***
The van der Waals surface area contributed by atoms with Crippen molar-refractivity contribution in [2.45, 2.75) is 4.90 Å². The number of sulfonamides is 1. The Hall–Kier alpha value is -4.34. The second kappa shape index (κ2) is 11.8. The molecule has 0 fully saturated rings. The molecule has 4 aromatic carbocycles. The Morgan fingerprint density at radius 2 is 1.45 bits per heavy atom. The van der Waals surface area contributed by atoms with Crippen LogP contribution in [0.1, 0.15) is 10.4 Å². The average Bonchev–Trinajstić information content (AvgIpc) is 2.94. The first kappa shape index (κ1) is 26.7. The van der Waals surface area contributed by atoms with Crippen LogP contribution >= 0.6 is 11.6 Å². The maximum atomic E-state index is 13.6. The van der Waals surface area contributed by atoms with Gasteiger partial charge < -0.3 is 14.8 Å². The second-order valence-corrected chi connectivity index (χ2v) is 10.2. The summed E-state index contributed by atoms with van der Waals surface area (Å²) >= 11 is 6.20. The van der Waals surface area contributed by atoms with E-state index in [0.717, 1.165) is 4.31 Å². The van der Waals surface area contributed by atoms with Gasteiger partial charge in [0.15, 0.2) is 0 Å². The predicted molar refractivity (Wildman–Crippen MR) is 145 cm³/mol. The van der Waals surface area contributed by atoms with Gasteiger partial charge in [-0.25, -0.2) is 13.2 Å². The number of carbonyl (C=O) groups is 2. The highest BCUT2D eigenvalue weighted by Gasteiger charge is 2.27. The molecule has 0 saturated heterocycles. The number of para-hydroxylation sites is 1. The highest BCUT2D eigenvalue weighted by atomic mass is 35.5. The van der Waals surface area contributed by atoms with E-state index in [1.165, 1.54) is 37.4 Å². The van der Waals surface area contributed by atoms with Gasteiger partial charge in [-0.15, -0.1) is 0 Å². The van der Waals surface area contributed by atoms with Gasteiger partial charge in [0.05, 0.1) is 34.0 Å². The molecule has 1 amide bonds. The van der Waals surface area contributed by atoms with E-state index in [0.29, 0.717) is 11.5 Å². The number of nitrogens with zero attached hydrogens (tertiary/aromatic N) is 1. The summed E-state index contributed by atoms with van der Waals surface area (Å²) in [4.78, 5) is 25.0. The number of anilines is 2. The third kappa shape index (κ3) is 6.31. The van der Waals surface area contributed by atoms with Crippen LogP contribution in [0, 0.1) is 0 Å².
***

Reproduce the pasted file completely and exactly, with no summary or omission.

The van der Waals surface area contributed by atoms with Crippen molar-refractivity contribution in [2.45, 2.75) is 4.90 Å². The number of sulfonamides is 1. The Hall–Kier alpha value is -4.34. The second kappa shape index (κ2) is 11.8. The molecule has 0 fully saturated rings. The molecule has 4 aromatic carbocycles. The Morgan fingerprint density at radius 2 is 1.45 bits per heavy atom. The van der Waals surface area contributed by atoms with Crippen LogP contribution in [0.1, 0.15) is 10.4 Å². The average Bonchev–Trinajstić information content (AvgIpc) is 2.94. The first kappa shape index (κ1) is 26.7. The van der Waals surface area contributed by atoms with Crippen LogP contribution >= 0.6 is 11.6 Å². The maximum atomic E-state index is 13.6. The van der Waals surface area contributed by atoms with Gasteiger partial charge < -0.3 is 14.8 Å². The second-order valence-corrected chi connectivity index (χ2v) is 10.2. The summed E-state index contributed by atoms with van der Waals surface area (Å²) >= 11 is 6.20. The van der Waals surface area contributed by atoms with E-state index in [0.717, 1.165) is 4.31 Å². The van der Waals surface area contributed by atoms with Gasteiger partial charge in [0.15, 0.2) is 0 Å². The predicted molar refractivity (Wildman–Crippen MR) is 145 cm³/mol. The van der Waals surface area contributed by atoms with Gasteiger partial charge in [-0.25, -0.2) is 13.2 Å². The number of carbonyl (C=O) groups is 2. The highest BCUT2D eigenvalue weighted by Gasteiger charge is 2.27. The molecule has 0 saturated heterocycles. The number of para-hydroxylation sites is 1. The highest BCUT2D eigenvalue weighted by atomic mass is 35.5. The van der Waals surface area contributed by atoms with E-state index in [1.165, 1.54) is 37.4 Å². The van der Waals surface area contributed by atoms with Gasteiger partial charge in [-0.15, -0.1) is 0 Å². The van der Waals surface area contributed by atoms with Gasteiger partial charge in [0.05, 0.1) is 34.0 Å². The molecule has 1 amide bonds. The van der Waals surface area contributed by atoms with E-state index in [0.29, 0.717) is 11.5 Å². The number of nitrogens with zero attached hydrogens (tertiary/aromatic N) is 1. The summed E-state index contributed by atoms with van der Waals surface area (Å²) in [4.78, 5) is 25.0. The number of anilines is 2. The third kappa shape index (κ3) is 6.31. The van der Waals surface area contributed by atoms with Crippen LogP contribution in [0, 0.1) is 0 Å².